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Thursday, June 4, 2020  Spokane, Washington  Est. May 19, 1883
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News >  Spokane

Pilots in Spokane River crash were well known

By Kip Hill and David Wasson The Spokesman-Review

Lyndon Amestoy flew out of Felts Field so often he had a reserved seat at the Skyway Cafe. It’s next to a plaque commemorating pilots with the dubious honor of running over one of the blue lights separating the runway from the tarmac.

Amestoy’s name isn’t on that plaque. But Terry Maxfield, a waitress and former owner of the restaurant, said his regular spot may become a memorial honoring pilots who lost their lives too soon. He routinely stopped at the cafe with his son and grandsons.

“He was always involved,” Maxfield said. “He was just a very, very nice guy.”

Amestoy and Richard Runyon, who died in Thursday’s crash in the Spokane River, were certified pilots, performing a late afternoon test flight that ended in tragedy. Federal officials arrived Friday in Spokane to investigate the cause of the crash, but few details have been released about the events that led to the 1996 Piper Malibu sinking into the river, trapping Amestoy and Runyon for about 30 minutes before rescuers reached them.

Runyon, 64, and Amestoy, 60, died of chest injuries sustained in the crash, according to autopsy reports released Friday afternoon.

Amestoy listed his job title on LinkedIn as a sales consultant for Rocket Engineering, a local company that modifies aircraft engines to add power. The company did not return phone calls requesting comment Friday. The Federal Aviation Administration issued Amestoy a private pilot’s license in January 2010, according to agency records.

Runyon is listed as the owner and manager of the Flying R Ranch Airport in Cheney, and was a trustee of the Cheney United Methodist Church. He was a certified flight instructor, had a commercial pilot’s license and was certified as a repairman and builder of experimental aircraft, according to FAA records.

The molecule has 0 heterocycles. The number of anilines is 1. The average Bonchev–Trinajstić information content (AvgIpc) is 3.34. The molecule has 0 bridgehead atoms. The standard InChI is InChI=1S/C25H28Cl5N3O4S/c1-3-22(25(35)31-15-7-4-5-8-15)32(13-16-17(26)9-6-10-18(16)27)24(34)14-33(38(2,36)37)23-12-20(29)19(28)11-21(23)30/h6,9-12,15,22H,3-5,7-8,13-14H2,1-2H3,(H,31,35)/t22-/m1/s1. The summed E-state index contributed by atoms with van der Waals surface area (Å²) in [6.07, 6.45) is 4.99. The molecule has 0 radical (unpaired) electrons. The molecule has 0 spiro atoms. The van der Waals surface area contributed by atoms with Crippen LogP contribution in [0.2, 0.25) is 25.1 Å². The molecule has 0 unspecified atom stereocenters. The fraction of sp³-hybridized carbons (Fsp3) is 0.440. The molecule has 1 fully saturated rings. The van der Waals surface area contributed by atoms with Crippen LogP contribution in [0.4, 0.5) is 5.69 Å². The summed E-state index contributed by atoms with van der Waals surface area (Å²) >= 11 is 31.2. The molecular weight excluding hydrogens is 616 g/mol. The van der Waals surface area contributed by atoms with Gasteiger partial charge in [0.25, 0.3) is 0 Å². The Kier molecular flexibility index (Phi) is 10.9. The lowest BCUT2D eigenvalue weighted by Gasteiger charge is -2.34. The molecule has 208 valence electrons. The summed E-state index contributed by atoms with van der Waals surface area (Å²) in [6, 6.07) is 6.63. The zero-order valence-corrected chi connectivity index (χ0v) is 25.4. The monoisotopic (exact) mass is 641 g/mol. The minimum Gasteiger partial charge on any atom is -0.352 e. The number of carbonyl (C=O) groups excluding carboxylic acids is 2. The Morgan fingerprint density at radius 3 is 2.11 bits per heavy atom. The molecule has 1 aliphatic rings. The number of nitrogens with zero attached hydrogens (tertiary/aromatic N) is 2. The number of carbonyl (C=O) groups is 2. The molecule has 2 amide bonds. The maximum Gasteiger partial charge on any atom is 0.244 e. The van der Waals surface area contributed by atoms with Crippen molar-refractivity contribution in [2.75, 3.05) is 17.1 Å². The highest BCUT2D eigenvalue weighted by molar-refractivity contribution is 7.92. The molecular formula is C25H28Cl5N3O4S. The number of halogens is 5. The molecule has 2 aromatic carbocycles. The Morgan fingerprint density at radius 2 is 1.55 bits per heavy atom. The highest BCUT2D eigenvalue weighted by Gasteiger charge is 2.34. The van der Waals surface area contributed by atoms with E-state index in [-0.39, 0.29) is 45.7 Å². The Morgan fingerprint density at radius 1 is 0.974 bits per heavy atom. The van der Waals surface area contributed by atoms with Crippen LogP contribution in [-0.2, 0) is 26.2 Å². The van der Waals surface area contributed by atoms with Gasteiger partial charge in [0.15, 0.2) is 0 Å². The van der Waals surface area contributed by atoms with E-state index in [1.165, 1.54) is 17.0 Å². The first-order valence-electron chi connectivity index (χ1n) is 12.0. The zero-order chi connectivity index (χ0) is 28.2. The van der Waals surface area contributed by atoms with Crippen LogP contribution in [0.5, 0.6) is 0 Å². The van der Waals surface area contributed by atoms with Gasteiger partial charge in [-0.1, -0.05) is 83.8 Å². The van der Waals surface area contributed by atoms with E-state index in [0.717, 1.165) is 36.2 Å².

As investigators from the National Transportation Safety Board look into what happened prior to the plane crashing around 4 p.m. Thursday, state environmental regulators were taking steps to make sure a toxic stretch of river that was capped seven years ago remains undisturbed during the retrieval.

The strip of heavily polluted river bottom is near the north bank and begins about 150 to 200 feet east of the Upriver Dam, said state Ecology Department spokeswoman Brook Beeler. It was capped to state specifications with a mixture of coal, sand and gravel by Avista Corp. to trap the PCB-contaminated soil and keep it out of the waterway.

Among other things, Beeler said, state officials want to make sure that when the submerged wreckage is removed it isn’t dragged across the cap, which could break it and let PCBs escape.

The removal plans included using floats to first lift the plane off the river bottom before pulling it ashore, she said. Other emergency response crews established booms to catch the estimated 120 gallons of fuel that was on board the plane when it crashed.

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